HUM LOG celebrates its 30th birthday this year

Shoma A. Chatterji

Hum Log is the first commercially sponsored program in the history of Indian television. Hum Log’s popularity, and the increased sales of Maggi 2-Minute Noodles, the advertised product convinced many other advertisers to sponsor television programs. This led to an increase in locally produced television serials and encouraged the Indian film industry to become more involved in television production.

hum logIntroduction
Hum Log, the first mega soap on Indian television when satellite channels were yet to appear in our living rooms, celebrates its 30th birthday without much fanfare. The Y-generation of the country hardly knows anything about this soap that set a trend that could have consolidated itself to produce socially motivating and impacting serials but could not because of the blatant commercialization of the small screen in India.
Soon after the Asian games in 1982, the then-Information and Broadcasting Minister, Vasant Sathe, was struck by the use Mexico had made of soap operas to spread developmental messages. A team of experts was sent there to find out why this operation had been so successful. Following the Mexican trip, the idea for a soap opera called Hum Log (“People like Us”) was developed in collaboration with a well-known writer named Manohar Sham Joshi and a little-known feature film director, P. Kumar Vasudev.
Starting from the romantic yearnings of a modest young man from a poor family for the beautiful and spoilt daughter of a wealthy widower, it turned into the epic story of two families, with sub-plots involving brothers and sisters, aunts, uncles and grandparents. The young man ends up working for the girl’s father who, it turns out later, is a big-time smuggler. The daughter marries a prince of doubtful antecedents who is later involved in getting her father murdered. The prince is finally unmasked and killed. Throughout the story, the young man’s devotion does not waver.i
Hum Log is the first commercially sponsored program in the history of Indian television. Hum Log’s popularity, and the increased sales of Maggi 2-Minute Noodles, the advertised product convinced many other advertisers to sponsor television programs. This led to an increase in locally produced television serials and encouraged the Indian film industry to become more involved in television production.

Audience Impact
The producers and the entire team were amazed with this tremendous audience response. They had never expected anything like this. The serial had no stars. Youngsters with no acting experience, just out of school played the two lead roles among the younger generation and came from amateur theatre in Delhi. Overnight, India’s first television stars were born. They were mobbed in the streets, overwhelmed with awards and accolades. It was as if people were yearning for situations and characters they could identify with.
The tremendous response to Hum Log opened the floodgates. Advertisers discovered the phenomenal reach of television and called for more serials of the same kind. Hopeful young film-makers offered to make them. The authorities, finding that advertising could painlessly provide the immense amount of capital required for large-scale expansion, threw open television to advertising, going against the principles and policies they had laid down earlier.
Production values improved rapidly. Commercials acquired a slick Western look and made a clever sales pitch. Many felt this was an open invitation to the disasters of consumerism. Advertisements are often aimed at children, who sing the commercials and demand the products television dangles before their eyes. Advertisers competed for prime advertising spots that went with the serials then shown seven days a week at 9 p.m., between the twenty-minute national news telecast in Hindi at 8.40 and in English at 9.30 p.m. This was Doordarshan and not the classy, lavishly mounted serials with high production values but low in content soaps and serials we see today on the satellite channels 24/7.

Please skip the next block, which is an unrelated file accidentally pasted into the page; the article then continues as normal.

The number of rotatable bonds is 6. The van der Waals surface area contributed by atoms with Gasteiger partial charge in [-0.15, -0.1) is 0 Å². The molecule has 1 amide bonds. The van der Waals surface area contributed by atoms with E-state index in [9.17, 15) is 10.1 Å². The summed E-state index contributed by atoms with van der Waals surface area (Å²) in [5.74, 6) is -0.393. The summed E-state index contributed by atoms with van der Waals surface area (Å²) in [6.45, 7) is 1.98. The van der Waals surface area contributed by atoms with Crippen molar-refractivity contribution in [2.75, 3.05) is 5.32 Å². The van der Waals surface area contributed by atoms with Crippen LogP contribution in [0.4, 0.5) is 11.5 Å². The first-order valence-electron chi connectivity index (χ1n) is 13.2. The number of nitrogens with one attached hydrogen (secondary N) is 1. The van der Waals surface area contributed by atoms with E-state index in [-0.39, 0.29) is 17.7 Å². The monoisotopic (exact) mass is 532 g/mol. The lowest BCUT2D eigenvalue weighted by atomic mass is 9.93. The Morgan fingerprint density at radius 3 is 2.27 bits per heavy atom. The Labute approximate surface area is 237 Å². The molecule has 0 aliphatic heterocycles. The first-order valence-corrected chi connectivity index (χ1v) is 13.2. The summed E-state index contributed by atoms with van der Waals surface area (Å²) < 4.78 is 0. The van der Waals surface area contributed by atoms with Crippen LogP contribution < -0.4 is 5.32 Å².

A kind of “serial madness” took over. Film producers, film stars, retired government officials and clerks with contacts in high places jumped onto the serial bandwagon. After the amazing run of Hum Log, hundreds of other serials were made and telecast, some stretching to more than 100 episodes. They featured an extraordinary variety of subjects. But few could sustain an audience as captive and as entertained as Hum Log, Buniyaad and Khandaan did. 
TV viewing audience increased from 30 million in 1983 to 80 million in 1987. Hum Log was telecast during this expansion, when television itself was new to many people. The Hum Log characters seemed real to the audience, and millions of viewers identified with them. Viewers sent more than 400,000 letters, many of them addressed to the characters rather than to the actors and actresses. Many of these viewers identified with one or more of the characters, and many commented on the social issues raised by the show.
hum log teamOn the streets of North India, shopkeepers and merchants closed theirs stores early to celebrate the wedding of Badki and Ashwini, two of India’s most popular television characters. What was the cause of this excitement? In an entertaining manner, Hum Log promoted equal status for women, family harmony, and smaller family size norms. An average of 50 million people watched each of the 159 episodes during the 17-month run in 1984 and 1985--the largest audience ever for a television program in India. The creation of Hum Log was stimulated by David Poindexter, president of Population Communications International, who arranged Mexican telenovela producer Miguel Sabido to conduct a seminar for Indian broadcasters on family planning soap operas.
To evaluate the impact of Hum Log, 1,170 viewers were surveyed after the series ended. Also, 500 letters from viewers were analyzed. Both indicated that the audience liked the show but that its educational impact was slight. Approximately 8% of letters implied some behavioral change. Some letters said Hum Log had led women to seek help from women’s welfare organizations. Also, enrollment of potential eye donors increased after the issue was mentioned on Hum Log. Changes in family planning behavior were not mentioned. Although these letter writers may differ from the average viewer, given the size of the viewing audience even a small percentage change meant a large number of people responded to the show. Hum Log was evaluated by researchers from the Annenberg School of Communications at the University of Southern California.